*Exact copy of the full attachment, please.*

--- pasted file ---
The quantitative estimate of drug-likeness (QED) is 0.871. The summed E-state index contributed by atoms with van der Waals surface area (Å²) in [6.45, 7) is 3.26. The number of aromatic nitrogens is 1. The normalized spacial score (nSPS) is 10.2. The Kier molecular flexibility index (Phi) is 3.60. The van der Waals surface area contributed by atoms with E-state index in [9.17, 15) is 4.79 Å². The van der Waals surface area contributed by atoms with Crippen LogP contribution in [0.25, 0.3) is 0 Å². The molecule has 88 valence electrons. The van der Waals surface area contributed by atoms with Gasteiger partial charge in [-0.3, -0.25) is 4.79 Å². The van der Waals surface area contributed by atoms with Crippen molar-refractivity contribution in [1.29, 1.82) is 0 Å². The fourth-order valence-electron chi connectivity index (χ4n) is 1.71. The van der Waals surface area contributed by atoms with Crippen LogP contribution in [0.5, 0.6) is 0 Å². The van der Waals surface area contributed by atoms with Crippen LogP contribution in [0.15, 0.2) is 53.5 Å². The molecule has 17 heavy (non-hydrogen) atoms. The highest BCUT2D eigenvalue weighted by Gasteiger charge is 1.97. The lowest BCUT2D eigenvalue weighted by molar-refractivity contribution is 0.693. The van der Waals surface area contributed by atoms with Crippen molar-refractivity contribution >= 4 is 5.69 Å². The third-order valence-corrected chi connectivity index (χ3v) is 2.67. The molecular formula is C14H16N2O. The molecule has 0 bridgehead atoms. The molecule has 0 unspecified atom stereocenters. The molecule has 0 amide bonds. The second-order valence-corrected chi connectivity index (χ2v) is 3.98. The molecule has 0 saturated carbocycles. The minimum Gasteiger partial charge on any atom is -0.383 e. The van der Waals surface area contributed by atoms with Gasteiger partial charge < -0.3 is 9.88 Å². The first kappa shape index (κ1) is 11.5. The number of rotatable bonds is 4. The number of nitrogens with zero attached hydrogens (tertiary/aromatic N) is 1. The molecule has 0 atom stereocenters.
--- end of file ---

The quantitative estimate of drug-likeness (QED) is 0.871. The summed E-state index contributed by atoms with van der Waals surface area (Å²) in [6.45, 7) is 3.26. The number of aromatic nitrogens is 1. The normalized spacial score (nSPS) is 10.2. The Kier molecular flexibility index (Phi) is 3.60. The van der Waals surface area contributed by atoms with E-state index in [9.17, 15) is 4.79 Å². The van der Waals surface area contributed by atoms with Crippen LogP contribution in [0.25, 0.3) is 0 Å². The molecule has 88 valence electrons. The van der Waals surface area contributed by atoms with Gasteiger partial charge in [-0.3, -0.25) is 4.79 Å². The van der Waals surface area contributed by atoms with Crippen molar-refractivity contribution in [1.29, 1.82) is 0 Å². The fourth-order valence-electron chi connectivity index (χ4n) is 1.71. The van der Waals surface area contributed by atoms with Crippen LogP contribution in [0.5, 0.6) is 0 Å². The van der Waals surface area contributed by atoms with Crippen LogP contribution in [0.15, 0.2) is 53.5 Å². The molecule has 17 heavy (non-hydrogen) atoms. The highest BCUT2D eigenvalue weighted by Gasteiger charge is 1.97. The lowest BCUT2D eigenvalue weighted by molar-refractivity contribution is 0.693. The van der Waals surface area contributed by atoms with Crippen molar-refractivity contribution >= 4 is 5.69 Å². The third-order valence-corrected chi connectivity index (χ3v) is 2.67. The molecular formula is C14H16N2O. The molecule has 0 bridgehead atoms. The molecule has 0 unspecified atom stereocenters. The molecule has 0 amide bonds. The second-order valence-corrected chi connectivity index (χ2v) is 3.98. The molecule has 0 saturated carbocycles. The minimum Gasteiger partial charge on any atom is -0.383 e. The van der Waals surface area contributed by atoms with Gasteiger partial charge < -0.3 is 9.88 Å². The first kappa shape index (κ1) is 11.5. The number of rotatable bonds is 4. The number of nitrogens with zero attached hydrogens (tertiary/aromatic N) is 1. The molecule has 0 atom stereocenters.